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Bedbugs are found in hotels but the vast majority of them are in apartments

LEILA FADEL, HOST:

We're approaching the height of the summer travel season.

STEVE INSKEEP, HOST:

Millions of people attend weddings, as I did last weekend, or see their families or head on vacation. And some who rest their heads on a strange pillow this summer will find they are not alone.

(SOUNDBITE OF ARCHIVED RECORDING)

SARAH LUEPKER: I recently was at a bachelorette party with one of my friends in Colorado and got absolutely wrecked by bedbugs in the Airbnb.

INSKEEP: Sarah Luepker made a social media video of her experience. Her bug bites have now healed, and the swelling is gone, but the experience has stayed with her.

(SOUNDBITE OF ARCHIVED RECORDING)

LUEPKER: It is lastingly, psychologically horrific. Like, in the night, anytime I feel itchy at all, I wake up.

FADEL: And that cringey feeling isn't uncommon.

DINI MILLER: There's so much fear associated with bedbug encounters.

INSKEEP: Dini Miller is an entomology professor at Virginia Tech who originally studied cockroaches and then termites.

MILLER: But very shortly thereafter, bedbugs just took over the world.

FADEL: Miller says if you're worried about bedbugs when traveling, you can peel back the sheets and covers.

MILLER: Since the bedbugs feed on blood, they have to poop a lot, and they leave these little tiny black spots all over the place.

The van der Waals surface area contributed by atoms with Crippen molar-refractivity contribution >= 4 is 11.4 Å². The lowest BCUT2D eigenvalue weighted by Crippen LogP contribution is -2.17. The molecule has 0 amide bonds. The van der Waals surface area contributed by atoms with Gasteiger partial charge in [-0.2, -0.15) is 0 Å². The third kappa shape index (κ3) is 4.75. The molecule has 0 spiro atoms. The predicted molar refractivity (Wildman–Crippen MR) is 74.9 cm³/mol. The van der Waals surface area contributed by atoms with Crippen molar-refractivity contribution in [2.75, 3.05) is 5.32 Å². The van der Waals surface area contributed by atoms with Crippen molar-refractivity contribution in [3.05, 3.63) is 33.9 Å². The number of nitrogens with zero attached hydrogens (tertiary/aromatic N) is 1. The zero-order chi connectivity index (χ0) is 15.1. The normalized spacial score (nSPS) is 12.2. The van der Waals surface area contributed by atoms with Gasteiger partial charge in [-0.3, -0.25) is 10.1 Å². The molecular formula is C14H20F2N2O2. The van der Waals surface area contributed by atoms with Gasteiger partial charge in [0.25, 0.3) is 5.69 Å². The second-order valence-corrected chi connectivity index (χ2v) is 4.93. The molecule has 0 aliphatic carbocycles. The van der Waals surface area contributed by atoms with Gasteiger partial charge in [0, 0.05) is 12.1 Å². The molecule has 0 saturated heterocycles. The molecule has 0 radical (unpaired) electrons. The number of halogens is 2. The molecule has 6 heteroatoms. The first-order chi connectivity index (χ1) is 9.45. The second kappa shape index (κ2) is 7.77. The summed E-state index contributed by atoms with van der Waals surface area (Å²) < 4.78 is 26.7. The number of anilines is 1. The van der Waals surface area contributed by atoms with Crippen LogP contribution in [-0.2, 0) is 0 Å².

FADEL: Now, if you forget to check, Miller says you're probably OK. She says the vast majority of bedbugs are in apartments.

MILLER: Getting rid of every last bedbug can be very expensive and tedious, and therefore, the bedbug populations can exist for a long time in people's homes and apartments.

INSKEEP: Now, when Miller is crawling around bedbug-infested homes for her job, she wears smooth pants and brings an extra-sticky lint roller.

MILLER: Really, in my experience - you know, I've been working on bedbugs for 17 years. I've never once brought them home, except on purpose from the lab because I was feeding them on myself.

FADEL: Excuse me?

MILLER: Yeah. If we're doing research studies, we need to have fed bedbugs. Myself and my other lab members often take the jar, then we turn it upside down on our arms so the bedbugs come down and start feeding on us.

FADEL: Better her than me. This conversation is all making me itchy. For the rest of us, remember the old rhyme - nighty night. Sleep tight. Don't let the bedbugs bite.

(SOUNDBITE OF KOLOTO'S "FOX TALES") Transcript provided by NPR, Copyright NPR.

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